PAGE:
Suggesting that last month’s Quebec City mosque shooting indicates wide-spread “Islamophobia” throughout Canada, Muslim leaders are insisting that all level of government fund programs to combat alleged discrimination against Muslims.
They presented a list of demands to the federal government on Wednesday afternoon that includes:
- more training for police forces to investigate hate crimes and to better track data documenting the success rate of hate crimes convictions;
- increased sensitivity training for police to prevent “stereotyping and misperceptions” about Muslims;
- funding of school courses to teach children about racism, Islamophobia and other forms of xenophobia;
- recognition of Jan. 29 as a national day of remembrance for the Quebec City massacre that killed six people;
“What happened in Quebec City is a wake-up call for the entire nation that leaving hatred to fester in our communities can lead to loss of life,” said Amira Elghawaby of the National Council of Canadian Muslims.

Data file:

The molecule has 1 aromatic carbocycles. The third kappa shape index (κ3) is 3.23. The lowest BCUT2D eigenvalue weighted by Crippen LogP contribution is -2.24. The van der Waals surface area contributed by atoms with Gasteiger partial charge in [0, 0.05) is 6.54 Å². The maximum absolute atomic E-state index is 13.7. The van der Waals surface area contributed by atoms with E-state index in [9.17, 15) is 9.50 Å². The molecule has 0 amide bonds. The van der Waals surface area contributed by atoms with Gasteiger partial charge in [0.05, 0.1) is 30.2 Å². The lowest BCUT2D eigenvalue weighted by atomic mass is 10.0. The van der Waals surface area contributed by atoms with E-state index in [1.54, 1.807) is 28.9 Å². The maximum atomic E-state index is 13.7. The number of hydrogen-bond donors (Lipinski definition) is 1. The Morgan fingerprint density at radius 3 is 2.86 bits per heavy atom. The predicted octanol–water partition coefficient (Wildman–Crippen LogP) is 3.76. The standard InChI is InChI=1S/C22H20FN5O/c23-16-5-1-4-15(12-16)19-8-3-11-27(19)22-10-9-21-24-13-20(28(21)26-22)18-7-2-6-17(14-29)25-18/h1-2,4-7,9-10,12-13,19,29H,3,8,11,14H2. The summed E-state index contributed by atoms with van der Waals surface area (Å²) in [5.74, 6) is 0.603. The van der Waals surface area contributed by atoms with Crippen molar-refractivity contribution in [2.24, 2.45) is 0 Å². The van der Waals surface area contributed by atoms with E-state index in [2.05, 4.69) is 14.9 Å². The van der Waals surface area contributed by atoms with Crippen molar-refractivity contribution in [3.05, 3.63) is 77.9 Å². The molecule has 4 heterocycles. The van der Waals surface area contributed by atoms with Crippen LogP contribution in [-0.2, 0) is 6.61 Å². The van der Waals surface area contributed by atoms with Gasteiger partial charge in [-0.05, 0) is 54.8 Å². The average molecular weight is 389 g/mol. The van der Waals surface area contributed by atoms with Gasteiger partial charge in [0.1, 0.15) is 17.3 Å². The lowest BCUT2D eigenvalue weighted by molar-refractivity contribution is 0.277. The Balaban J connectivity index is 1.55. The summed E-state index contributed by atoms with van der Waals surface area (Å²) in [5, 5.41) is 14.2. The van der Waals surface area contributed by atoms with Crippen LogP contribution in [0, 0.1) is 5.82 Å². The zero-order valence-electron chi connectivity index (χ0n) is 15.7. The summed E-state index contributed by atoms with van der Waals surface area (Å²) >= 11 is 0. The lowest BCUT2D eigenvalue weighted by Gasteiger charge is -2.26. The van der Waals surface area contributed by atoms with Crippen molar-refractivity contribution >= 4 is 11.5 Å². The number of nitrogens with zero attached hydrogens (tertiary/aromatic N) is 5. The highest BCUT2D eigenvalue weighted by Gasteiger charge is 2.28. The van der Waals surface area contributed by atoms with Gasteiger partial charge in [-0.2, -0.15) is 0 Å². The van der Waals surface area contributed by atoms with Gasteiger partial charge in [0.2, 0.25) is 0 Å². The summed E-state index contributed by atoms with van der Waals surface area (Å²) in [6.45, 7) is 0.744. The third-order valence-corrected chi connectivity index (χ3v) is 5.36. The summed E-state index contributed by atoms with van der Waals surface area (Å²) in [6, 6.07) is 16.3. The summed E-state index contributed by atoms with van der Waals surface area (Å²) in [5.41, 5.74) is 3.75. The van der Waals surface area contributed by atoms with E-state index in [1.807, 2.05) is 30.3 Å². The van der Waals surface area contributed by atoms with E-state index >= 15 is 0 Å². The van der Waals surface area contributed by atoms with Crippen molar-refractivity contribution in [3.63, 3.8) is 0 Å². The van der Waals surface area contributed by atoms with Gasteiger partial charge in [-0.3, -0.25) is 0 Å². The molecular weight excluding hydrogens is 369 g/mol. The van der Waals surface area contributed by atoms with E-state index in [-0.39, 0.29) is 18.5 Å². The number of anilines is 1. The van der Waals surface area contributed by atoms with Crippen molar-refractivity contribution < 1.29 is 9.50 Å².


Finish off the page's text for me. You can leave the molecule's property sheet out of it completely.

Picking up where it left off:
The Trudeau government has quietly introduced legislation in the House of Commons that could more than accommodate all of the Muslim demands. A motion on “Islamophobia” that was first tabled in Parliament in December and which will be reintroduced this month, would make any form of “Islamophobia” — undefined and undocumented in the document — subject to existing hate crime laws. Motion M-103 could be up for debate within days and foes of the legislation say it is a brazen attempt at censorship that will prevent legitimate criticism of radical Islamic extremism.
The Quebec provincial government is apparently on-side too. Quebec Immigration Minister Kathleen Weil says she is ready to unveil a “public awareness campaign” aimed at social media.
“Yes, they feel it’s more urgent and I think it’s really important to listen to how they feel about it, but we saw that the Jewish community was recently also threatened so it is an issue,” she said. “The social media is aggravating these forms of hate crimes, people feel vulnerable.”
However, the Quebec provincial government remains committed to approving a law — hugely popular in the province — that would require civil servants to provide services with their faces uncovered and those receiving those services to do the same. The potential law is aimed at banning the burka and niqab in those circumstances.
Quebec’s opposition parties would go even further. They say people in positions of authority, such as judges and police officers, should not be wearing religious garb.
Quebec Premier Philippe Couillard has said he is satisfied with the current legislation for now.